So biggest decision is what type of material to use for the top and how to make sure I cut the opening for the lift perfectly. I can live with that setup for a while and then improve upon over time...
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post #6 of 28 (permalink) Old 10-23-2016, 10:29 PM
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[QUOTE=Cherryville Chuck;1357866]What you do need is a framework under the top that includes crossbars as close as possible to the opening. QUOTE]

Yep. I've got a spiderweb of 2X4 chunks under my top, which is one layer of 1/2" plywood. I think this table is a bit over ten years old, and no sign of warping. Just listen to Chuck, and you'll come out fine.

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post #7 of 28 (permalink) Old 10-23-2016, 10:51 PM
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Dave if I did it again I'd go with 3/4" Baltic birch plywood . I love that stuff , super straight and no voids inside the laminates . Just have some strips of wood underneath to provide strength like a torsion box .
I'd use contact cement and have arborite on the top , as it's fairly scratch resistant and also slippery , so the wood slides easily over it.

If you go to the router table pictures thread , there's some great builds there that may give you ideas for building your own

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Ok ,I never insulate
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post #8 of 28 (permalink) Old 10-23-2016, 11:15 PM
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I'm in w/ the build it yourself crowd...
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post #9 of 28 (permalink) Old 10-23-2016, 11:38 PM Thread Starter
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Thanks - any reason to go B.B. Over mdf? I've seen lots of examples and they are all using either double mdf or mdf on top of ply. I haven't seen anyone put in supports underneath though. Is that as easy as 2x4s or 2x3 going across both ways?

Trickiest part seems to be cutting for the plate. My plate is three eighths deep so I figure I'll go half inch and use leveling screws. It seems that the rabbet for the plate is the most importantly to get the fit just right. The cutout for the rest of the router hole I can freehand with a jigsaw or template cutter. Sound about the right?
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post #10 of 28 (permalink) Old 10-24-2016, 02:01 AM
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Originally Posted by Drosner View Post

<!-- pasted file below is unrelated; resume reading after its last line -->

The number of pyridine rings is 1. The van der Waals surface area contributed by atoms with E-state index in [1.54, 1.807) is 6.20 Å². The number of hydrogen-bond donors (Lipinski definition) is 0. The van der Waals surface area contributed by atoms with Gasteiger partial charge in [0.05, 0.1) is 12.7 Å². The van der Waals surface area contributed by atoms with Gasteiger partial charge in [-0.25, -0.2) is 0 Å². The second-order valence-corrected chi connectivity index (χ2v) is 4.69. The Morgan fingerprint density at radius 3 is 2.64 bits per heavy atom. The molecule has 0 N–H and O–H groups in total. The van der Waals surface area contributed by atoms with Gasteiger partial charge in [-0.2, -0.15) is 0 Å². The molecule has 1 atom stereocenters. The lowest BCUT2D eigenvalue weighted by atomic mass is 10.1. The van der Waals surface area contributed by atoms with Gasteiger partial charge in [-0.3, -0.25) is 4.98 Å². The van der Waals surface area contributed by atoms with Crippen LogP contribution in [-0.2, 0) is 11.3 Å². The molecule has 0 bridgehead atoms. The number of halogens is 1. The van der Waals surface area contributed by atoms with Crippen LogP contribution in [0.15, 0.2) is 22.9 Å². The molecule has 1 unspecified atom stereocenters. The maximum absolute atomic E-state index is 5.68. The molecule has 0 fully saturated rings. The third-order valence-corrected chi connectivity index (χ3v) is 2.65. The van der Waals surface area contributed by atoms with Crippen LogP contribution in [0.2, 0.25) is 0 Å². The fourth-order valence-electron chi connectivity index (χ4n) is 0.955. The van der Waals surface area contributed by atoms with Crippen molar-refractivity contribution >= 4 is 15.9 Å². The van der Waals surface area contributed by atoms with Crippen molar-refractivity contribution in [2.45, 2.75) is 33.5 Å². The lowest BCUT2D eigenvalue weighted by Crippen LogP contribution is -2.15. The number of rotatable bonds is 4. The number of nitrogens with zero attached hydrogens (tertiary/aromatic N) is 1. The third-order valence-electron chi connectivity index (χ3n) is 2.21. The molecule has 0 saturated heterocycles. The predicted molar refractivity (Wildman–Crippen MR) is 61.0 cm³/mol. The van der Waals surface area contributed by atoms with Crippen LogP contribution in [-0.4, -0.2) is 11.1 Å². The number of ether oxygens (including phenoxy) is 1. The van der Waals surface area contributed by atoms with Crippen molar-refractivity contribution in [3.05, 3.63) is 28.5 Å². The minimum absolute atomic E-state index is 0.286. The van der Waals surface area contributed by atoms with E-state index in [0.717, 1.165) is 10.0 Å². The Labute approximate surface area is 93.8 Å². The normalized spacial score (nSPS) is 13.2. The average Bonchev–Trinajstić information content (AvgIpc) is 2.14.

Thanks - any reason to go B.B. Over mdf? I've seen lots of examples and they are all using either double mdf or mdf on top of ply. I haven't seen anyone put in supports underneath though. Is that as easy as 2x4s or 2x3 going across both ways?

Trickiest part seems to be cutting for the plate. My plate is three eighths deep so I figure I'll go half inch and use leveling screws. It seems that the rabbet for the plate is the most importantly to get the fit just right. The cutout for the rest of the router hole I can freehand with a jigsaw or template cutter. Sound about the right?
Is it as simple as 2x4s or 2x3s going crossways? The answer is yes. That is exactly how the floor joists in your house work. They are on 16" centers. I recommend crosspieces near or at the outer edges and near the cutout for the plate. Once again, no advantage to doubling up, and there may be disadvantages based on my observations from those who did over 6 years of being on this forum.

There are a couple of ways to get the cutout right. You want to cut the hole out close to full depth to within 1/8 to 1/4 " of the final size and then you can trace out the size of the plate and clamp straight pieces to the line and use a rabbeting bit or pattern bit to get to the final size and depth for the plate. The table before I got it perfect on the first try. This table I wound up a little too deep which is bad because material bridges across the gaps as it goes over the plate. Once it drops down onto the plate the profile changes. Whatever, crap happens, be prepared to deal with it and move on. It is simply a matter for me to drill some holes and thread them for leveling screws in this case and the problem is solved. There are very few problems that can't be solved.